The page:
“It’s not hard to decide what you want your life to be about. What’s hard, she said, is figuring out what you’re willing to give up in order to do the things you really care about.” ~ Shauna Niequist, from “Bittersweet”

I was really hoping for snow so that I could take some new pictures. I haven’t shot anything (with my camera) in quite a while. Brett, who has changed his mind about sitting out this semester, was thinking about taking a digital photography course, but he changed his mind, which is a bit disappointing because I was hoping to pick up some tips from him. The problem is that art classes are so limited at ODU, and art majors are always fighting for spots, so Brett didn’t want to take a spot that an art major may have needed.

Silverthorne Ice Castlevia Huffington Post
Silverthorne Ice Castle
by Ryan Davis via Huffington Post

He does have a very cool semester awaiting him. I had suggested taking no physics and no math, just things he was genuinely interested in, so he’s taking an advanced poetry workshop (so jealous), a Harlem Renaissance lit class, a film class, and an art class. Personally, I think that having a semester in which he does only what he wants instead of what he has to take will really help him to get grounded again. I had anticipated that he would be a bit out of sorts when the semester began and he wasn’t going to class.

He’s still planning to go to New Zealand, just postponing until May.

Can I tell you a secret? The other day, I started filling out an application on the GW website for the doctoral program in English. Haven’t finished it yet because I got scared. Maybe this weekend I’ll be able to finish it.

“Which one of us has never felt, walking through the twilight or writing down a date from his past, that he has lost something infinite?” ~ Jorge Luis Borges

Just remembered another strange detail about my dream sequence: I was putting this money into a counting machine to verify that I had won the lottery, and I kept messing up, inserting paper money when the machine was counting silver and vice versa. I had 10 pieces of silver shaped like forks which were worth one thousand dollars each. How does my mind work when I’m asleep? How do I end up in these places with these people doing these things?

Ice-Castle-Brent-Christensen4 as found on inhabitat dot com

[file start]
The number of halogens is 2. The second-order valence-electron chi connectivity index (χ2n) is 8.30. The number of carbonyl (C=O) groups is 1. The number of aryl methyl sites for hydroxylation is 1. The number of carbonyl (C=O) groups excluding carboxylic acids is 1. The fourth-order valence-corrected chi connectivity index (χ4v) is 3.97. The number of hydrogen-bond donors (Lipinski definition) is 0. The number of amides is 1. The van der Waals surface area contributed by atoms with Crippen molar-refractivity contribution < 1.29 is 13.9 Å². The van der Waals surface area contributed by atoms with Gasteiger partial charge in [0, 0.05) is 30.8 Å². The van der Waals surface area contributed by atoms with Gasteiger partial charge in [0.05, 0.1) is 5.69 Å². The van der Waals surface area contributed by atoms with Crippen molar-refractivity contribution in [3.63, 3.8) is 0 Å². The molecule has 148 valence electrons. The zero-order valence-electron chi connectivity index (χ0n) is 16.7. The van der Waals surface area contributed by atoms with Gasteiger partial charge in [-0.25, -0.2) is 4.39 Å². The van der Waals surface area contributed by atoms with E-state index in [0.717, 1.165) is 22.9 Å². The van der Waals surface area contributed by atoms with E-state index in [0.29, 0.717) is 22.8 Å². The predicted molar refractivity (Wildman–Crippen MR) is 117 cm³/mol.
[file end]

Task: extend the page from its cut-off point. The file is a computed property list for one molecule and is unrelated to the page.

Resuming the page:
Ice Castle, Silverthorne, Colorado
as found on inhabitat.com

I mean, wouldn’t it be great if I dreamt that I was walking through an ice castle? But no, I’m walking around a store looking for an adapter. Am I boring even in my dreams? Sheesh.

My response to the stress of the last few days and the bad sleep of the last few nights is to want to go into the bathroom and chop at my hair with scissors. Fortunately (or not, depending upon how you view it), my head hurts too much to stand in the fluorescent light long enough to do anything. But just another thought here: what genius (and you know it had to be a man because no woman would willing subject other women to this) decided that fluorescent lighting would be best used in the bathroom?

If I ever get to design my dream bathroom it will have block glass in the window, a moonlight above the bathtub, which will be jetted, naturally, and nary one tube bulb will be in sight.

“You’ve got forever; and somehow you can’t do much with it. You’ve got forever; and it’s a mile wide and an inch deep and full of alligators.” ~ Jim Thompson

I need to confirm with HR that I still get most of my tuition paid for, but I don’t want to hit them with that until I’ve resolved this health insurance fiasco. I’m not really certain what possessed me to begin the application; I just found myself looking up the program and then clicking on the complete application link. Perhaps clicking on links might be the death of me. It’s far too easy.

Silverthorne Ice Castle via Huffington Post Ryan Davis
Silverthorne Ice Castle
by Ran Davis via Huffington Post

Jon Stewart was talking about that last night, how the White House petition website had such a low requirement for petitions to garner a response, beginning at 5,000 signatures, now at 100,000 signature. Hell, Gangnam Style has over one billion hits on YouTube, so how could the White House not imagine that people with nothing better to do would sign bizarre petitions, like requesting secession from the union?

Anyway, my point is that I was just talking about being linked in and what it’s done to us, and then I have this epiphany that my life now is just jumping from one link to the next, kind of like exploring the world the easy way. That’s a good thing, isn’t it? I mean, fear is what compels most of us to withhold, to stay put, to refrain from attempting things, but a wired world tends to push that fear from the forefront of our minds, allowing us to jump into things we would never have thought about a decade ago.